For someone who has been abused or neglected, it can be difficult to address the repercussions because they are invisible. Many victims of emotional abuse carry their scars in silence. But, you do not need to be a victim for much longer. Working with a licensed professional or therapist and surrounding yourself with supportive friends or family can help you overcome the aftermath of abuse. 

Please take care of yourself!


A. Lambert, Carol. Abused Women Are Not Codependent and Here’s Why. 11 Sept. 2018, www.psychologytoday.com/us/blog/mind-games/201809/abused-women-are-not-codependent-and-heres-why. 

Brogaard, Berit. 15 Disturbing Forms of Verbal Abuse in Relationships. 27 Mar. 2015, www.psychologytoday.com/us/blog/the-mysteries-love/201503/15-disturbing-forms-verbal-abuse-in-relationships. 

GoodTherapy Editor. “The Psychological Effects of Abuse.” Therapy for Abuse Survivors, Survivors of Abuse, GoodTherapy, 21 Nov. 2019, www.goodtherapy.org/learn-about-therapy/issues/abuse. 

Jantz, Gregory L. “Codependency and Emotional Abuse.” Psychology Today, Sussex Publishers, 30 Oct. 2018, www.psychologytoday.com/us/blog/hope-relationships/201810/codependency-and-emotional-abuse.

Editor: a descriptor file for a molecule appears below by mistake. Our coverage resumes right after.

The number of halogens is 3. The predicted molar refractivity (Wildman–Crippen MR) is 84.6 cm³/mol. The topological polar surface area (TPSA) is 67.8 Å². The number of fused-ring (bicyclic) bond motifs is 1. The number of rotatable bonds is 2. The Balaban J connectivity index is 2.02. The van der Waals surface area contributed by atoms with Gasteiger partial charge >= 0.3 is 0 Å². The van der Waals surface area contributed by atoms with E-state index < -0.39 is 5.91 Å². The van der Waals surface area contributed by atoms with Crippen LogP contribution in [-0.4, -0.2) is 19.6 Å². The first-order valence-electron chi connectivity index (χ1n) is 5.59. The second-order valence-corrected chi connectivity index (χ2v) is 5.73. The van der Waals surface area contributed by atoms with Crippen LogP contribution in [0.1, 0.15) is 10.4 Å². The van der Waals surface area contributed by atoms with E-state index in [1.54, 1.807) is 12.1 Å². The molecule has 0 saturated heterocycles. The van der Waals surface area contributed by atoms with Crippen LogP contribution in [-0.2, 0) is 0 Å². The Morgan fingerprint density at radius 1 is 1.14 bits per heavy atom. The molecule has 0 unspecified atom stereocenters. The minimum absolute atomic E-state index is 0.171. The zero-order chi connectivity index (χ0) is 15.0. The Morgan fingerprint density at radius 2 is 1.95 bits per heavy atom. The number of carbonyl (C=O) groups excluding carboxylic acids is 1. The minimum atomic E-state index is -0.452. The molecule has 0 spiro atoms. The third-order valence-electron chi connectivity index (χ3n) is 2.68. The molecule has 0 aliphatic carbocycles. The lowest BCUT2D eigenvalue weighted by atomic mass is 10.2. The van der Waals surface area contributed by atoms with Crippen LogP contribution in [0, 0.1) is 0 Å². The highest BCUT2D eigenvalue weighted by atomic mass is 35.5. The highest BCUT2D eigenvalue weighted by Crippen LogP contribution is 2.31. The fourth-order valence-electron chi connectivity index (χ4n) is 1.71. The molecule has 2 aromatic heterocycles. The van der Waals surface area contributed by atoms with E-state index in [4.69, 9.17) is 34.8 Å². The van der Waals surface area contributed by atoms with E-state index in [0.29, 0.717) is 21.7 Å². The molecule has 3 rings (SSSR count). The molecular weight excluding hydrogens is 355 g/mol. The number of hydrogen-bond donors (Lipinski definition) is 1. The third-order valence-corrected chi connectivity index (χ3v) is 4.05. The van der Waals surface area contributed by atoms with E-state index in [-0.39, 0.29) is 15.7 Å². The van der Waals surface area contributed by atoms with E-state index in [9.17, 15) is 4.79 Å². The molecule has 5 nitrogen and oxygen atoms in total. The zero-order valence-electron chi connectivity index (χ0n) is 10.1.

Johnson, E.B. “Signs That You Were Emotionally Neglected or Abused as a Child.” Medium, LV Development, 21 Apr. 2020, medium.com/lady-vivra/accepting-emotional-neglect-in-childhood-1edf44bf908e. 

Lancer, Darlene. “The Truth About Abusers, Abuse, and What to Do.” Psychology Today, Sussex Publishers, 6 June 2017, www.psychologytoday.com/us/blog/toxic-relationships/201706/the-truth-about-abusers-abuse-and-what-do. 

Roberts, Kayleigh. “The Psychology of Victim-Blaming.” The Atlantic, Atlantic Media Company, 5 Oct. 2016, www.theatlantic.com/science/archive/2016/10/the-psychology-of-victim-blaming/502661/. 

Smullens, Sara Kay. Five Cycles of Emotional Abuse: Codification and Treatment of an Invisible Malignancy. Www.naswma.org, Apr. 2006, cdn.ymaws.com/www.naswma.org/resource/resmgr/imported/FCE_emotionalAbuse.pdf. 

T, Buddy, and Adah Chung. “9 Ways to Help a Domestic Violence Victim.” Verywell Mind, 5 July 2020, www.verywellmind.com/how-to-help-a-victim-of-domestic-violence-66533.